German OECD National Contact Point unwilling to investigate role of German company in human rights abuse in Bahrain

Press release
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complaint filed with the Organisation for Economic Cooperation and Development (OECD) against Trovicor GmbH, a German company accused of selling surveillance technology to Bahrain, has been rejected on almost every count, the German National Contact Point (NCP) for the OECD announced.

In February 2013, Reporters Without Borders (RSF), the European Center for Constitutional and Human Rights (ECCHR), Privacy International, the Bahrain Center for Human Rights and Bahrain Watch filed a complaint with the NCP which accused Trovicor of breaching the OECD Guidelines for Multinational Enterprises, all of which concern human rights, by exporting surveillance technology. In Bahrain this technology has enabled grave human rights abuses, including the arrest, detention and torture of political opponents and dissidents by the government of the Arab Gulf state Bahrain.

The complainants criticise the decision of the NCP, which has suggested to accept the complaint for further investigation solely regarding Trovicors due diligence procedures. The complainants consider the participation in a subsequent mediation process which would leave the most substantial allegations regarding Trovicor’s involvement in Bahrain undiscussed, as suggested by the German NCP, an unacceptable outcome of the proceedings.

In their appeal against the decision, the complainants have maintained that their primary accusation, namely that Trovicor breached the OECD Guidelines by maintaining technology in Bahrain that assisted the Bahraini authorities in monitoring and even detention and torture of activists, has been sufficiently substantiated. Involvement in Bahrain was admitted by a spokesman for Trovicor’s predecessor Nokia Siemens Networks, has been confirmed by employees in 2010 and has never been denied by Trovicor.

The German NCP, however, holds that the involvement of Trovicor in Bahrain were not sufficiently substantiated, and that an "in-depth examination is only possible in relation to the general risk management of Trovicor".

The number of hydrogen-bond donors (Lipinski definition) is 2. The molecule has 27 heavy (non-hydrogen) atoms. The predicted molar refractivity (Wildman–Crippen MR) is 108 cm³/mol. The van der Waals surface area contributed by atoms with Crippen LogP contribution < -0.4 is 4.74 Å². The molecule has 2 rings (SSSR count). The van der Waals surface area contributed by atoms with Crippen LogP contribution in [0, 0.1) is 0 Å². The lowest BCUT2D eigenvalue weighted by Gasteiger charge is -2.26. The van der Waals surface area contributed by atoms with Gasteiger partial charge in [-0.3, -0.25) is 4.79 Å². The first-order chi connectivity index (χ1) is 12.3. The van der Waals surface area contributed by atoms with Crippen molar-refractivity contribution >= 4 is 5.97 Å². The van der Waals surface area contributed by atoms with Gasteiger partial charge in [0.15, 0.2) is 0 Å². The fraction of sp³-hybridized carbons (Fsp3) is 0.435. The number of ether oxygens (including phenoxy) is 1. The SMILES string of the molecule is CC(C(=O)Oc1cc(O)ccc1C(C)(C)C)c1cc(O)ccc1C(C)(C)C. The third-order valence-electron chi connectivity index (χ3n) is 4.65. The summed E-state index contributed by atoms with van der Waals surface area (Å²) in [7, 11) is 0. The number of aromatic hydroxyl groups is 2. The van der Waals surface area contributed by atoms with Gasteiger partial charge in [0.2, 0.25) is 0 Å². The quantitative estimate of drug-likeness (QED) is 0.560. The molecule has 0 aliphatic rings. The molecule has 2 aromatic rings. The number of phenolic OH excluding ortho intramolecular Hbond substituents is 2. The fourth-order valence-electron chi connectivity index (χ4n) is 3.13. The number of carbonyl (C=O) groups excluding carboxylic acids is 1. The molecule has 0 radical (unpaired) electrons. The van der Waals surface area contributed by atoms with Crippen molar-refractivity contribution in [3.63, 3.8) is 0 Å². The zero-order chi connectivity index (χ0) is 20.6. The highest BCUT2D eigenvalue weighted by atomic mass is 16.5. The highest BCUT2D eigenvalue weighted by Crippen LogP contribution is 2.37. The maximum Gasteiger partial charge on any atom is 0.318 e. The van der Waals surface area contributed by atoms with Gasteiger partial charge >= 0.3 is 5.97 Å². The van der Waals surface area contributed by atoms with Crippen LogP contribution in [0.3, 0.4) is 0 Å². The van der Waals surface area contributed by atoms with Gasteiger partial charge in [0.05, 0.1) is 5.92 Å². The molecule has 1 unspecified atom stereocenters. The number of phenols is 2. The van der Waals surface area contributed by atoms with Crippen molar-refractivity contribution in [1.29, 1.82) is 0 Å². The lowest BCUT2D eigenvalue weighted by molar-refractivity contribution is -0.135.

"Especially for confidential areas such as the surveillance technology, it is unreasonable to expect the victims of serious human rights violations to submit the complete chain of evidence" said Miriam Saage-Maaß from ECCHR. "If one raises the bar to such a high level even for the decision of a complaint to be examined, then the OECD complaints procedure would be obsolete." The decision of  the German NCP stand in stark contrast with the response of the British NCP in a parallel complaint against UK-based company Gamma International regarding its involvement in Bahrain, which was accepted for further investigation by the NCP in June 2013.

"The de facto rejection of our complaint against Trovicor is a disappointment, but it will not stop the fight against digital weapons," said Christian Mihr, executive director of Reporters Without Borders Germany. "Internationally, the perspective is growing that the limitless use of digital surveillance technology constitutes a threat to press freedom and other human rights." Mihr referred to the recent agreement on including surveillance technologies in the Wassenaar Arrangement on export controls.

Eric King, Head of  Research at Privacy International, said:

“The NCP’s unwillingness to examine Trovicor’s role in human rights abuses in Bahrain is shameful. By failing to investigate the extent of the company’s wrongdoing, the NCP is turning a blind eye to how German made surveillance technology is being used by the  Bahraini government to target and suppress pro-democracy voices.”